The new pregnancy announcement is no announcement at all

Mothers choose the birth as a first announcement for different reasons, including high-risk pregnancies that can leave them feeling vulnerable, the changing laws around reproductive freedom, and the simple desire to keep their best news to themselves. (Getty Images)

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Correction: A previous version of this article incorrectly said Grace's first pregnancy was ectopic. It was her second pregnancy. The article has been corrected.

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When Grace was about 12 weeks pregnant with her first child, she posted a picture-perfect Instagram announcement featuring ultrasound photos and a knit gray "NEW TO THE CREW" onesie. She even had a customized hashtag for the new addition.

But when Grace became pregnant a second time, it was an ectopic pregnancy. Then she had another miscarriage after that.

And so four years later, Grace, 29, skipped sharing anything about another pregnancy. Instead, she announced her daughter's arrival by sharing a newborn photo with the caption "Surprise!"

What changed? After a terrible time with the devastating losses, Grace decided to keep this pregnancy new for just a chosen few. She and her partner relished the secret of her pregnancy this time around: "Having things that you keep sacred to yourself in a world where you can share so much is beautiful."

Consider this its own announcement: the immaculately styled, made-for-Instagram pregnancy announcement is out and the hard launch is in. During the past decade or so, carefully planned and orchestrated pregnancy announcements, complete with siblings or pets holding signs about the new arrival, empty onesies promising to be filled soon, or framed black-and-white sonogram photos have populated Instagram and Facebook feeds. But as social media trends begin to shift in favor of more authentic and less posed and perfect content, the pregnancy announcement is following suit. Parents are opting out of sharing their pregnancy news, choosing instead to share news of their bundle of joy once the baby has actually arrived.

Mothers choose the birth as a first announcement for different reasons, including high-risk pregnancies which can leave them feeling vulnerable, the changing laws around reproductive freedom, and the simple desire to keep their best news to themselves.

When Grace, who spoke on the condition of anonymity to protect her family's privacy, was sitting in the hospital room waiting to be treated for her ectopic pregnancy, the television was on announcing a new six-week abortion ban in Texas.

That was the first time she asked herself whether it made sense to share news of pregnancy online.

Grace's next pregnancy ended in a miscarriage, and during her third pregnancy, the laws in her politically purple home state changed twice. "Suddenly, my body is this battleground and my safety and autonomy is not guaranteed," she says. "Do I want there to be evidence online that I'm pregnant? God forbid something goes wrong, I don't want it documented."

Kristy Ihle, 26, announced she was expecting another baby by posting a photo of her daughter holding a "Big Sister" sign. But somewhere between her second and third pregnancies, Ihle started to wonder: did the people she knew only peripherally and kept in vague touch with through social media need to know?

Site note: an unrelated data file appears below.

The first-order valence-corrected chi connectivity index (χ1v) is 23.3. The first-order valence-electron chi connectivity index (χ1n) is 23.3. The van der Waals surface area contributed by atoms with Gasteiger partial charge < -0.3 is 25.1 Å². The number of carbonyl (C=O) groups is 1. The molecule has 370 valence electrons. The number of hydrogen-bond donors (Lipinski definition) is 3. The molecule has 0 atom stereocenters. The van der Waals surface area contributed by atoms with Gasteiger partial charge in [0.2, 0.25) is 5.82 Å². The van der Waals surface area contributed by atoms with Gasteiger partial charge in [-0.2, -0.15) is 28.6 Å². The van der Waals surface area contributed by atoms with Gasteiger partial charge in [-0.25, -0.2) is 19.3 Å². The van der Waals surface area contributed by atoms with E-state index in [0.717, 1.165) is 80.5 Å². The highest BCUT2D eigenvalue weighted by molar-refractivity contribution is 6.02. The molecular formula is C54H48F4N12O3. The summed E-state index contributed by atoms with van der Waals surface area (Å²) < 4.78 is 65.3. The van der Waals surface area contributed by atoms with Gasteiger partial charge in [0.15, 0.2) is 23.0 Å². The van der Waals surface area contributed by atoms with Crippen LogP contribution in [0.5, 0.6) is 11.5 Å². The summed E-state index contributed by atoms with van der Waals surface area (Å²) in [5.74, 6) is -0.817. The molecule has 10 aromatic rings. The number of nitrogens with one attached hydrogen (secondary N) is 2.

She began to think about the privacy of children online around the time she was pregnant with her third child, and so she culled her social presence. "I deleted a ton of people and stopped sharing as much," she says. "I wanted my pregnancy with him to be our own little special thing."

When Ihle's son was born, she posted a photo from the hospital. "I got a lot of messages from people that were like, 'Oh my God, I didn't even know you were pregnant!' I was like, 'That's the point.'"

On Etsy, there are seemingly countless digital files for parents-to-be to buy and personalize to make their social media pregnancy announcement perfect. Would you prefer holiday-themed or more centered on religion? Do you want people to know your child was the result of in vitro fertilization or a total surprise? Do you know the baby's gender already or are you having a personalized gender reveal down the line? Because those are all options.

Alyssa Slatton, 24, didn't choose any of the above. "My number one fear was announcing I was pregnant and then losing the baby and having to announce that," she says. "I was high-risk from the get-go."

Her Instagram grid didn't feature any photos starring her baby bump. Pregnancy brought with it a fierce feeling of protection: She wanted to keep her unborn baby to herself and her husband for as long as possible. It all felt so intimate, Slatton says, and being more incognito meant she and her husband could delight in their changing family privately.

When their son was finally born, they decided to share the news. But not with the whole world. They posted a photo to Slatton's private Facebook account.

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Fortesa Latifi is a journalist based in Los Angeles. Find her on Twitter @fortesalatifi.

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